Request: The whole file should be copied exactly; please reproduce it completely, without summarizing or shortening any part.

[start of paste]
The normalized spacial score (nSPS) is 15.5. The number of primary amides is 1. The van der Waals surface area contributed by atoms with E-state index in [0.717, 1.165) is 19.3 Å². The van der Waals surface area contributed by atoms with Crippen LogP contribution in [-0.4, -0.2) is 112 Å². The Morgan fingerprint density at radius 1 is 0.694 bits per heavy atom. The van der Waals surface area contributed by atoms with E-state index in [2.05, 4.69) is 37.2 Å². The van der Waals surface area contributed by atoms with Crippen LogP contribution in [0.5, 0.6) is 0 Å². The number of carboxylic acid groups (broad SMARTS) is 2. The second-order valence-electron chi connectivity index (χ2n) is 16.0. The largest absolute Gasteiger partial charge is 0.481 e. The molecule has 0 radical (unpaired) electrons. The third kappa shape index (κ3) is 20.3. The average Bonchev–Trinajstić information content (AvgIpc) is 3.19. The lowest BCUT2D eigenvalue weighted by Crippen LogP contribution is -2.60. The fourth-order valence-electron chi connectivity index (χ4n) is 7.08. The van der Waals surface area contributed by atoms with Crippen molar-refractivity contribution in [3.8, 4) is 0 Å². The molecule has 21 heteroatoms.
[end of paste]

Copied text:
The normalized spacial score (nSPS) is 15.5. The number of primary amides is 1. The van der Waals surface area contributed by atoms with E-state index in [0.717, 1.165) is 19.3 Å². The van der Waals surface area contributed by atoms with Crippen LogP contribution in [-0.4, -0.2) is 112 Å². The Morgan fingerprint density at radius 1 is 0.694 bits per heavy atom. The van der Waals surface area contributed by atoms with E-state index in [2.05, 4.69) is 37.2 Å². The van der Waals surface area contributed by atoms with Crippen LogP contribution in [0.5, 0.6) is 0 Å². The number of carboxylic acid groups (broad SMARTS) is 2. The second-order valence-electron chi connectivity index (χ2n) is 16.0. The largest absolute Gasteiger partial charge is 0.481 e. The molecule has 0 radical (unpaired) electrons. The third kappa shape index (κ3) is 20.3. The average Bonchev–Trinajstić information content (AvgIpc) is 3.19. The lowest BCUT2D eigenvalue weighted by Crippen LogP contribution is -2.60. The fourth-order valence-electron chi connectivity index (χ4n) is 7.08. The van der Waals surface area contributed by atoms with Crippen molar-refractivity contribution in [3.8, 4) is 0 Å². The molecule has 21 heteroatoms.